Monday, December 17, 2007

Are cricket players ‘boys’?

We have often seen the cricket players being referred to collectively as boys. The board officials always express their confidence that the ‘boys’ would do well in the ensuing tour. But then a boy as we know is a young male human (usually child or adolescent). To call thirty plus ageing cricketers who are married and with kids as boys is not what is understood in common parlance. A captain of 30 years and more calling the other players of equal age or more as my boys although collectively is jarring. Particularly when these young men earn what people double their age would not dream of earning and enjoy all the pleasurable past times that normally only adults would indulge in, calling them as boys is not the right thing. True there are some twenty plus in the team younger to the other ageing veterans but that cannot justify their being termed as boys.

When you talk of separating the men from boys we mean men are made of sterner stuff than the weak boys. We would like to believe that our cricketers are real fighters yielding no quarter easily to opponents and would prefer being called men. Matrimonial ads inviting applications for a boy aged 34 is common. But that is private and personal matter of the individual concerned. Not so with the cricketers who are the icons of their vast admirers.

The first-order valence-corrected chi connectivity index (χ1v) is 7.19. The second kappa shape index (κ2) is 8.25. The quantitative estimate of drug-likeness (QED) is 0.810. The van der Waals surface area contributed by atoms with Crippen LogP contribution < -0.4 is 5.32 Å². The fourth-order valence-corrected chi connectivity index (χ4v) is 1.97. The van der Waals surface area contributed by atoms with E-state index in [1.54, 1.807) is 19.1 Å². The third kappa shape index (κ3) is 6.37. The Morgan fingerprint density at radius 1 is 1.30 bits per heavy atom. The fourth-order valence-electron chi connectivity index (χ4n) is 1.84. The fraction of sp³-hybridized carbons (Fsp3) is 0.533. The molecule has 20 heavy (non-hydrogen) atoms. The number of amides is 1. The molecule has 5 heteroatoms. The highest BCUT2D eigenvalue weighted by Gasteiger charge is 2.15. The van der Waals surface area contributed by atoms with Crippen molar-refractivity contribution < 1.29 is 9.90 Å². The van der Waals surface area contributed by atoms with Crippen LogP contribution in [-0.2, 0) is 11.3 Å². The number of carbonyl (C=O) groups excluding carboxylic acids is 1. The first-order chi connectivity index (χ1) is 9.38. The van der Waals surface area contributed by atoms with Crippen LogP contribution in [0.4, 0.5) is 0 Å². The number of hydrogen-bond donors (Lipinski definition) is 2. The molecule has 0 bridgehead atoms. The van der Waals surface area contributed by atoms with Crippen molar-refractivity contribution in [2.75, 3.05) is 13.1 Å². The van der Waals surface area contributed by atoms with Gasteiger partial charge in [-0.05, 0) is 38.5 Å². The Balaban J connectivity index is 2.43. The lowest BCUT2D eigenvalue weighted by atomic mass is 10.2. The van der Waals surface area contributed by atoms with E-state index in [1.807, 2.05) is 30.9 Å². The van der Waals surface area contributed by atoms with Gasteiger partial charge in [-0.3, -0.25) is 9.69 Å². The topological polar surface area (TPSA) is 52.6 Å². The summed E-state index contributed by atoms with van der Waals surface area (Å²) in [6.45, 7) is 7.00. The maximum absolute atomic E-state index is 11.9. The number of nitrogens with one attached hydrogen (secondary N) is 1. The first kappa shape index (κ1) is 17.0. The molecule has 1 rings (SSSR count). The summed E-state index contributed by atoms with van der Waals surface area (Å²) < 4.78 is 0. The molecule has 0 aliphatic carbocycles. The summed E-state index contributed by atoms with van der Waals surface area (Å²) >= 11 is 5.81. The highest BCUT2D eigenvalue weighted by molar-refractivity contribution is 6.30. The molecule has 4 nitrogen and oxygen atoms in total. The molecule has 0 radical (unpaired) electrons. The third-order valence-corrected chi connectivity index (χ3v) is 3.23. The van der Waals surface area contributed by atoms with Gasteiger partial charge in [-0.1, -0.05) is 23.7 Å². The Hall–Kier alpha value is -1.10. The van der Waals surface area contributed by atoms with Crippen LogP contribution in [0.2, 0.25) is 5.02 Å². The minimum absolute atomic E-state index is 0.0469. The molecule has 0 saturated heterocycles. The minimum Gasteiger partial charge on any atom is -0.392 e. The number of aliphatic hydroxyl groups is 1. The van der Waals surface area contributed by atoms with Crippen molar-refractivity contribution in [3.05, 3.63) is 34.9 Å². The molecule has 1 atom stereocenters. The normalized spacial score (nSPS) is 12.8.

There is one another thing that I would like them to adhere to. They should come to the ground be it for net practice or the formal match smartly dressed, clean shaven and properly trimmed hair(except Harbhajan of course). There should be a natural dignity about them with no place for trivial like ugly stares at the umpire, nodding the head in disbelief on being given out, stamping the foot or the bat, lingering longer than needed to walk away or exchange of words with competing players even under provocation. Even exuberant display of joy on achieving a mile stone is best avoided. A slight raise of the bat or the cap or helmet is adequate acknowledgement of the cheers of the crowd. There are thousands of eyes watching how they conduct themselves. The players should behave like grown up men and not churlish boys. Humility in triumph is the hall mark of great. Can we ever envisage a Don Bradman indulging in crude display of emotions on the ground? Luckily most of our players save a very few earn our praise in this regard. The team should take a pledge that it would shame anyone who provokes them by just ignoring them and leaving the matter in the hands of umpires and the match referee. A fine on the player by the referee should be regarded as a blot on player’s record.

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